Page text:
25.- Don’t be afraid.

26.- Start now! Don’t procrastinate. Usually the first step is the most difficult one.

27.- At the end everything will be memories. Create good memories!

28.- Practice some sport. Exercise!

29.- Travel!

30.- You still don’t know what to do with your life? It’s ok, I also don’t. Don’t worry be happy, and remember wear sunscreen

What have you learned until now?

8

Nokogiriyama – 鋸山

A couple of weeks ago, on Saturday, a group of “adventurers” decided to visit the largest Buddha statue in Japan. We set out at 7:00am from Shinagawa station on our way to Kurihama.

Nokogiriyama
On our way to Kurihama.

Nokogiriyama - B&w period

From Kurihama station we walked towards the port and around 9:30am we boarded the “Kanaya Maru”, the boat that took us to the other side of the bay in half an hour.

Nokogiriyama
Leaving the coast of Yokohama on our way to the coast of Chiba.

Nokogiriyama

Nokogiriyama

Nokogiriyama

Nokogiriyama

Nokogiriyama - B&w period
One of the masts of Kanaya Maru.

Nokogiriyama - B&w period
At that time in the morning the bay was full of boats.

Nokogiriyama - B&w period
Group photo on board of the Kanaya Maru.

Around 10:00am we arrived to the port of a small village called Kanaya (金谷: money valley). Our instinct took us to a Chinese restaurant near the port where we recharged our energies. With a full belly we set out to go to Nokogiriyama mountain. We walked along the shoulder of the road that followed the coastline. The houses in Kanaya are cluttered in the little space that is left between the sea and the Nokogiriyama forests.

Nokogiriyama - B&w period

It’s not a very popular place for tourists, so there are not many signs. It took us a long time to find the head of the trail that had to take us to the summit.

Nokogiriyama

Nokogiriyama

Nokogiriyama

Nokogiriyama

The hike was quite easy, the trails were clear and there were even stairs in some areas.

Nokogiriyama - Hasselblad period

Nokogiriyama

山登り、hiking

We crossed the forest until we bumped into some mysterious rock walls.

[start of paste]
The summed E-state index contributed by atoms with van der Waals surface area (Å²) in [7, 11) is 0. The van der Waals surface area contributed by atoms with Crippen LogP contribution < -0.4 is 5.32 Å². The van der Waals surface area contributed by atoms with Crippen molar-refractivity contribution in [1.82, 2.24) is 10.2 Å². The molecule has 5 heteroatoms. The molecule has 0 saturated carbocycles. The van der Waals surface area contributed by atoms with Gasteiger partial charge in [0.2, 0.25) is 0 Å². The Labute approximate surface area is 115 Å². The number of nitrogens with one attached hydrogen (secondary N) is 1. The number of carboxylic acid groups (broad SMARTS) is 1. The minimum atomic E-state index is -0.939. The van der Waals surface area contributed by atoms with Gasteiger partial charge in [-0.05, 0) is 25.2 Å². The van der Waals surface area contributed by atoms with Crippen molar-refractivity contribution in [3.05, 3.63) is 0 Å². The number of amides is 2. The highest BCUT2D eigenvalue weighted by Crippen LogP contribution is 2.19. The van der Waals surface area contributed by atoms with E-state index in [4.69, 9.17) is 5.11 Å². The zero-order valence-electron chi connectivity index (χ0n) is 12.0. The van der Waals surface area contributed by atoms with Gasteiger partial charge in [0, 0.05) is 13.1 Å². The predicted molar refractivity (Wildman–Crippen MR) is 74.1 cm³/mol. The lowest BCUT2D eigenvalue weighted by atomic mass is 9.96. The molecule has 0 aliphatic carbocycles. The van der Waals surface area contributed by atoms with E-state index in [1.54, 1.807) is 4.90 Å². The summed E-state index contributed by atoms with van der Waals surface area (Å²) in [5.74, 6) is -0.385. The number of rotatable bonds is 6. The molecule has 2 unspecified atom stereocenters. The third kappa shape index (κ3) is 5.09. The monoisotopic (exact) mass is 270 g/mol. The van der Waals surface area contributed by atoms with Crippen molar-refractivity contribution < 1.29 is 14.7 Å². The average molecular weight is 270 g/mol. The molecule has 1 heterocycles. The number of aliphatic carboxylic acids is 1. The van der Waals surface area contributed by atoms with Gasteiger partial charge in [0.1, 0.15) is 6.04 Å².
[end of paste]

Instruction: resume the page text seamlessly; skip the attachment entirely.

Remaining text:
Nokogiriyama

Nokogiriyama

Nokogiriyama

Nokogiriyama

Nokogiriyama
Great picture taken by Ikusuki from a cliff. We are those pixels down there that don’t match with the landscape.

The walls, which looked artificial and natural at the same time; the huge trees in the forest and the continuous drizzle and some traces of human activity reminded us of the TV Show Lost.

Nokogiriyama

Nokogiriyama

Nokogiriyama

Nokogiriyama

It turns out that it was a quarry that was active during the Edo era (until just 150 years ago); that’s the explanation for the mysterious shape of the walls. We tried to advance a little bit more but we arrived to an area without an exit, we were surrounded by rock walls and forest. We couldn’t advance any more towards Nokogoriyama’s summit.

Nokogiriyama

We traced back our steps until the last bifurcation we had passed by. We started walking the other trail which brought us through a narrow crack in the mountain. Crossing that crack we found a Buddha image engraved in one of the walls.

Nokogiriyama

Nokogiriyama

Nokogiriyama

Nokogiriyama - B&w period

Nokogiriyama

Nokogiriyama

After resting some minutes in front of the Buddha we marched on towards the summit, which was only 5 minutes away.

Nokogiriyama
This cliff is called Jigoku-nozoki (Peering into hell) and is 380 meters above sea level.